In brief

To commence the bargaining process for approval of an enterprise agreement (EBA), the employer must serve the Notice of Employee Representational Rights (Notice).

What you need to know

With effect from 1 January 2013, a new section 174(1A) of the Fair Work Act 2009 (Cth) was introduced and requires that the Notice must:

(a)        contain the content prescribed by the Fair Work Regulations 2009 (Cth);

(b)        not contain any other content; and

(c)        be in the form prescribed by the Regulations.

Eliminating Confusion

This provision was introduced in response to a recommendation from the Review Report of the Expert Panel: ‘Towards more productive and equitable workplaces – An evaluation of the Fair Work legislation’ [2012] and was intended to eliminate confusion about whether employers may modify the content or form of the Notice.

It had been submitted to the Expert Panel that modifications and additions to the Notice should not be permitted as they had the potential for employers to encourage employees to extinguish their right to be represented by the Union or otherwise confuse employees in the bargaining process.

In 2014, the Full Bench of the Fair Work Commission held that the new section 174(1A) of the Fair Work Act 2009 (Cth) meant that there could be no departure from the content or form of the Notice prescribed in the Regulations and that substantial compliance with the prescribed Notice is not sufficient. This means that the Fair Work Commission cannot approve an EBA commenced with an invalid or defective Notice and the bargaining process must commence again with the service of a fresh and valid Notice.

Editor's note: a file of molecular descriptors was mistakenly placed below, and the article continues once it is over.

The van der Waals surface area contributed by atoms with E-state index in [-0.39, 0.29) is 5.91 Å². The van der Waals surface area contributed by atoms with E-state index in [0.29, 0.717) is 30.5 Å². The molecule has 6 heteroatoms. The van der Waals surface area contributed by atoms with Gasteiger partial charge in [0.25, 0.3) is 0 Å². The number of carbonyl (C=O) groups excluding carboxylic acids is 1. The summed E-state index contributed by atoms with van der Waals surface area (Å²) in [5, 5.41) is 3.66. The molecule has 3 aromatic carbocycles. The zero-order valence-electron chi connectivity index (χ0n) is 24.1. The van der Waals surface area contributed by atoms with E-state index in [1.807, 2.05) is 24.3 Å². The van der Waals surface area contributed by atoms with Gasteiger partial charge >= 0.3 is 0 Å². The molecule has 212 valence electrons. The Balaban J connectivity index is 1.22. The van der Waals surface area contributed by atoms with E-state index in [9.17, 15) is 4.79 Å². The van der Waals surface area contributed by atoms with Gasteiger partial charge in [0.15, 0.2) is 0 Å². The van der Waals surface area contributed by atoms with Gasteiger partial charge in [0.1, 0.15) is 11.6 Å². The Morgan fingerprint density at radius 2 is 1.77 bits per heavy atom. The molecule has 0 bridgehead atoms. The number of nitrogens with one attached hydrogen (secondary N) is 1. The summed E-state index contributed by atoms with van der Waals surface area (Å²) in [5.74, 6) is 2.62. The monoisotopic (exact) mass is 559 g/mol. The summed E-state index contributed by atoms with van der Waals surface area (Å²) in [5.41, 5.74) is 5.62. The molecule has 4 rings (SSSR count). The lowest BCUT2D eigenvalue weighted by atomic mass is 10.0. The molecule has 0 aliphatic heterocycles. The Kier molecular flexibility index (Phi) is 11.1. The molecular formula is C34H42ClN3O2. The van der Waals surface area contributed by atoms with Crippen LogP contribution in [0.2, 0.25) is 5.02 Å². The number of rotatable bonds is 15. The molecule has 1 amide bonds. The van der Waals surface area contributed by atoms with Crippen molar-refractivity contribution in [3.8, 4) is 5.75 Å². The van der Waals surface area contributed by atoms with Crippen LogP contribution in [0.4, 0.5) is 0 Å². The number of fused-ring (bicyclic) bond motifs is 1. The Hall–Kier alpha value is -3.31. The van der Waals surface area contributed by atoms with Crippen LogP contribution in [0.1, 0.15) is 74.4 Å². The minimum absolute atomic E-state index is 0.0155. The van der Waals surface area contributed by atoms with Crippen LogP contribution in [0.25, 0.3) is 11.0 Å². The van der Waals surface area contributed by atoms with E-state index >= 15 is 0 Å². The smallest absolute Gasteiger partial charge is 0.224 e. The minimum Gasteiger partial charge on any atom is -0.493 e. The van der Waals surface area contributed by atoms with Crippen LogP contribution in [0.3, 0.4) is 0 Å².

Employers are recommended to follow the form of the prescribed Schedule 2.1 of the Notice in the Fair Work Regulations 2009 (Cth) precisely and not to add any content whatsoever to the actual Notice document.

It is permissible to have a covering letter with additional information provided that any additional information is not misleading or intimidatory.

It’s a case of bargainer beware.

(See further: Peabody Moorvale Pty Ltd v CFMEU [2014] FWCFB 2042, and Methodist Ladies College [2015] FWC 4050)

About the Author

Tim Greenall

Special Counsel
Commercially savvy with over 30 years of experience, Tim provides pragmatic employment advice to his clients.

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